Editorial: Once opposed, N.C. senators now tout lottery

The Observer editorial board

Lottery options have multiplied, and will likely continue to do so as legislators scour for money for basic needs.
Lottery options have multiplied, and will likely continue to do so as legislators scour for money for basic needs. AP

It was 10 years ago this Sunday that the North Carolina Senate created a state lottery despite the opposition of all 21 Republican members.

How quickly sentiment changes. Now Senate Republicans want to dramatically expand the games their party once opposed.

In August 2005, Senate leader Marc Basnight, a Democrat, announced there would be no more substantive votes before the legislative session ended. Then two Republicans left Raleigh, giving Basnight the crack he needed. He rushed senators into session. They voted 24-24, and then-Lt. Gov. Bev Perdue, a Democrat, broke the tie.

Republicans howled over the trickery. They had argued that gambling is immoral, and that the lottery profits might supplant money spent on education rather than add to it.

One of those who said he was blindsided by the move? None other than Sen. Harry Brown. He opposed the lottery, but was on his honeymoon when the vote was cast. Now Brown is among those leading an effort to create more state-sponsored gambling and spend more to market it.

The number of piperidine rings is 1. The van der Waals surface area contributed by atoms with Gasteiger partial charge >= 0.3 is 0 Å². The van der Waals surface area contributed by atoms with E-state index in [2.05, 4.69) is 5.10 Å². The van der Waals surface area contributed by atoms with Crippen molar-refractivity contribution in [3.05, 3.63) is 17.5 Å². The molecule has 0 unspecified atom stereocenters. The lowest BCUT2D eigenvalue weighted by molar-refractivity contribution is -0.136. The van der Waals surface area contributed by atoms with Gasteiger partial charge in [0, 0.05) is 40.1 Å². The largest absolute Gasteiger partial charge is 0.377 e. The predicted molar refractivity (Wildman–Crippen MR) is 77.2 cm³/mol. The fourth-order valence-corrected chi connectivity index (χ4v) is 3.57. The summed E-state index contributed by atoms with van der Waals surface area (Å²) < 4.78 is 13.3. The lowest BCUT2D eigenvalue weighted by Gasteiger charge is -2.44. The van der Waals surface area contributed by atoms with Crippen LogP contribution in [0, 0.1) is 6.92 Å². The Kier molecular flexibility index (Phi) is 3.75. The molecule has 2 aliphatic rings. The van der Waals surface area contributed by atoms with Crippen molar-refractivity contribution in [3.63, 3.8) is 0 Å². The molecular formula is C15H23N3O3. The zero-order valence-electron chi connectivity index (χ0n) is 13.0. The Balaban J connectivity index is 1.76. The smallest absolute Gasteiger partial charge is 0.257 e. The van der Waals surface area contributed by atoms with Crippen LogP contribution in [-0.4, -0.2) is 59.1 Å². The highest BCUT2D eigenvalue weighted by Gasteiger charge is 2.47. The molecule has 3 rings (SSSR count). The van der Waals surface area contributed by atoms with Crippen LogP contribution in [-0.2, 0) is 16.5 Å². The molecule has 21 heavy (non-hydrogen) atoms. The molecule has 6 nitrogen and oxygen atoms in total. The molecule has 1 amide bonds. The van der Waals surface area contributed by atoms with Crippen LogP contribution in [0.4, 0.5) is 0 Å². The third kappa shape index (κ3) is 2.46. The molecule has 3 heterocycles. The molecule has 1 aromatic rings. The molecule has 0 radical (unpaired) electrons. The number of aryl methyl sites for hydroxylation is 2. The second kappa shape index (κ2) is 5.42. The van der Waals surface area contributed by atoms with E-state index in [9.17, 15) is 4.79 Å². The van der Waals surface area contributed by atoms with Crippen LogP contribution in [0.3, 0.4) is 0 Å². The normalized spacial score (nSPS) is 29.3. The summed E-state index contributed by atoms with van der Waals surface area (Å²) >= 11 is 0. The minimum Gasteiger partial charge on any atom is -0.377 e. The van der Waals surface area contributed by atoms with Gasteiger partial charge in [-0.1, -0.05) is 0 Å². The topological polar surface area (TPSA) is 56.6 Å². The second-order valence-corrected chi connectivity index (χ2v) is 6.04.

The day the lottery passed, the Observer editorial board wrote this: “Once North Carolina’s lottery gets under way, the state will find, as all others have, that public interest declines in time and so will revenues. To boost them, the state will have to become a carnival barker, aggressively enticing citizens to make sucker bets in order to keep the cash flowing. It won’t be a pretty sight.”

And here we are. The carnival barkers are out, and it’s not pretty. The Senate included in its budget an increase of about 50 percent for lottery advertising. North Carolinians are now able to play the games while they pump gas. And the Senate backs an array of new options, including letting people play instant winner (instant loser?) games on their computers and smartphones. Video gaming terminals could pop up across the state in restaurants, bars and other public places. While legislators have worked to rid the state of the video sweepstakes industry, they are OK with the state sponsoring a video lottery industry.

It’s bad public policy. The original plan called for 50 percent of lottery revenues to be spent on prizes and 35 percent on education. The reality now is 62 percent on prizes and 26 percent on education. And the Republicans of 2005 were right: The money for education supplants other funding rather than augmenting it.

Republican Rep. Skip Stam rightly calls the lottery push “a deceitful way to raise taxes.” And studies show it will be paid by those least able to afford it. Per capita spending on the lottery is generally highest in North Carolina’s poorest counties. (In Halifax County, one of the state’s poorest, lottery sales last year amounted to $468 for each man, woman and child.)

After cutting taxes left and right, legislators find themselves without enough money to pay for teacher assistants and other basics. Unwilling to craft a fair, visionary tax code, they instead grasp for straws, like encouraging ever-more payments from the mathematically challenged.